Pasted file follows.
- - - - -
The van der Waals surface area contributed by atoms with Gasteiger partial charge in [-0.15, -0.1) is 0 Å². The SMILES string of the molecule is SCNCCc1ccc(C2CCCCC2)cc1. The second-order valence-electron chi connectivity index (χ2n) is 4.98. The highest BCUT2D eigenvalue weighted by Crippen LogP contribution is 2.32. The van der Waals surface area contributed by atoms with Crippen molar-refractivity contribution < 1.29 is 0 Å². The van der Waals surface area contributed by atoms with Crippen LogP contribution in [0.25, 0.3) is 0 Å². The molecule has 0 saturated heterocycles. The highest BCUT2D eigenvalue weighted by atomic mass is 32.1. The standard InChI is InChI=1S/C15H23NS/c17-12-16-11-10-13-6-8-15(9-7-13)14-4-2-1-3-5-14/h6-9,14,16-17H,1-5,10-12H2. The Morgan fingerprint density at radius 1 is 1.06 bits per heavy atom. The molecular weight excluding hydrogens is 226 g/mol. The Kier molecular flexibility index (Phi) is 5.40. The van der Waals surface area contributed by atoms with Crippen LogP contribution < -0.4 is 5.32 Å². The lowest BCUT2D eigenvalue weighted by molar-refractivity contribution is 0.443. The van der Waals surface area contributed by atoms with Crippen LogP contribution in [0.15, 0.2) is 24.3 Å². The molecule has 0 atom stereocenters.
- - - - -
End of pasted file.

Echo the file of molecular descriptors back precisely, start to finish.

The van der Waals surface area contributed by atoms with Gasteiger partial charge in [-0.15, -0.1) is 0 Å². The SMILES string of the molecule is SCNCCc1ccc(C2CCCCC2)cc1. The second-order valence-electron chi connectivity index (χ2n) is 4.98. The highest BCUT2D eigenvalue weighted by Crippen LogP contribution is 2.32. The van der Waals surface area contributed by atoms with Crippen molar-refractivity contribution < 1.29 is 0 Å². The van der Waals surface area contributed by atoms with Crippen LogP contribution in [0.25, 0.3) is 0 Å². The molecule has 0 saturated heterocycles. The highest BCUT2D eigenvalue weighted by atomic mass is 32.1. The standard InChI is InChI=1S/C15H23NS/c17-12-16-11-10-13-6-8-15(9-7-13)14-4-2-1-3-5-14/h6-9,14,16-17H,1-5,10-12H2. The Morgan fingerprint density at radius 1 is 1.06 bits per heavy atom. The molecular weight excluding hydrogens is 226 g/mol. The Kier molecular flexibility index (Phi) is 5.40. The van der Waals surface area contributed by atoms with Crippen LogP contribution < -0.4 is 5.32 Å². The lowest BCUT2D eigenvalue weighted by molar-refractivity contribution is 0.443. The van der Waals surface area contributed by atoms with Crippen LogP contribution in [0.15, 0.2) is 24.3 Å². The molecule has 0 atom stereocenters.